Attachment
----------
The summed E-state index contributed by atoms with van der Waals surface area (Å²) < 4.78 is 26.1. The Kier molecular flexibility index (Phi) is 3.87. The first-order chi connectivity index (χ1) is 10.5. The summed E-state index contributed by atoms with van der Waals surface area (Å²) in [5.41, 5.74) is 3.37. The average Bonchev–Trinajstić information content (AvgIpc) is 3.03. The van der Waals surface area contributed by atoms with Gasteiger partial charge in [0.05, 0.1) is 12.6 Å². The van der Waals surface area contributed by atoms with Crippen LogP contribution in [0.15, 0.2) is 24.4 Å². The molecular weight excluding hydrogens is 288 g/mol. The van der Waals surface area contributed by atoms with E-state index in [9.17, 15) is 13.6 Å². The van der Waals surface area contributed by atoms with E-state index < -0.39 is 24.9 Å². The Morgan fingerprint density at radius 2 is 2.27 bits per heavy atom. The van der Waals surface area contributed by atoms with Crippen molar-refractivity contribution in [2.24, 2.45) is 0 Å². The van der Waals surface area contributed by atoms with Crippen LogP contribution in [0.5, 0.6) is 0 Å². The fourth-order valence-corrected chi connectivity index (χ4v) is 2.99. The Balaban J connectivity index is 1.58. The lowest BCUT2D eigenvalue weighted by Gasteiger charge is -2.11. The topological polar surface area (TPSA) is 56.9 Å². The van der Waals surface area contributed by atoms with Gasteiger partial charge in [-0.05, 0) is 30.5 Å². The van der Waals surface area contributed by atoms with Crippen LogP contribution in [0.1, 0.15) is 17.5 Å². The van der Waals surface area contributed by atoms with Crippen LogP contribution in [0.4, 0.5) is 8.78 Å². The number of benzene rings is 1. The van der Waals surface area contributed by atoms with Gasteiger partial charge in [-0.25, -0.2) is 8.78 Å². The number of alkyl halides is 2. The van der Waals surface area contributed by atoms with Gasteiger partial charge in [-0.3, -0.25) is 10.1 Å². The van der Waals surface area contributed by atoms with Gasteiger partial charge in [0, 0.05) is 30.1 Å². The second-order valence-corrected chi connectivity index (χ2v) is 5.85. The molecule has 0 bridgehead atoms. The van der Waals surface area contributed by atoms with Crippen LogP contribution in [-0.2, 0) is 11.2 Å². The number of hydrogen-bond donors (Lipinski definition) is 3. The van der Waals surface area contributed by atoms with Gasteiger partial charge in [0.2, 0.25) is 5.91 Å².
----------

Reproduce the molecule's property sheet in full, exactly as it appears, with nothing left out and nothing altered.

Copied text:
The summed E-state index contributed by atoms with van der Waals surface area (Å²) < 4.78 is 26.1. The Kier molecular flexibility index (Phi) is 3.87. The first-order chi connectivity index (χ1) is 10.5. The summed E-state index contributed by atoms with van der Waals surface area (Å²) in [5.41, 5.74) is 3.37. The average Bonchev–Trinajstić information content (AvgIpc) is 3.03. The van der Waals surface area contributed by atoms with Gasteiger partial charge in [0.05, 0.1) is 12.6 Å². The van der Waals surface area contributed by atoms with Crippen LogP contribution in [0.15, 0.2) is 24.4 Å². The molecular weight excluding hydrogens is 288 g/mol. The van der Waals surface area contributed by atoms with E-state index in [9.17, 15) is 13.6 Å². The van der Waals surface area contributed by atoms with E-state index < -0.39 is 24.9 Å². The Morgan fingerprint density at radius 2 is 2.27 bits per heavy atom. The van der Waals surface area contributed by atoms with Crippen molar-refractivity contribution in [2.24, 2.45) is 0 Å². The van der Waals surface area contributed by atoms with Crippen LogP contribution in [0.5, 0.6) is 0 Å². The fourth-order valence-corrected chi connectivity index (χ4v) is 2.99. The Balaban J connectivity index is 1.58. The lowest BCUT2D eigenvalue weighted by Gasteiger charge is -2.11. The topological polar surface area (TPSA) is 56.9 Å². The van der Waals surface area contributed by atoms with Gasteiger partial charge in [-0.05, 0) is 30.5 Å². The van der Waals surface area contributed by atoms with Crippen LogP contribution in [0.1, 0.15) is 17.5 Å². The van der Waals surface area contributed by atoms with Crippen LogP contribution in [0.4, 0.5) is 8.78 Å². The number of benzene rings is 1. The van der Waals surface area contributed by atoms with Gasteiger partial charge in [-0.25, -0.2) is 8.78 Å². The number of alkyl halides is 2. The van der Waals surface area contributed by atoms with Gasteiger partial charge in [-0.3, -0.25) is 10.1 Å². The van der Waals surface area contributed by atoms with Gasteiger partial charge in [0, 0.05) is 30.1 Å². The second-order valence-corrected chi connectivity index (χ2v) is 5.85. The molecule has 0 bridgehead atoms. The van der Waals surface area contributed by atoms with Crippen LogP contribution in [-0.2, 0) is 11.2 Å². The number of hydrogen-bond donors (Lipinski definition) is 3. The van der Waals surface area contributed by atoms with Gasteiger partial charge in [0.2, 0.25) is 5.91 Å².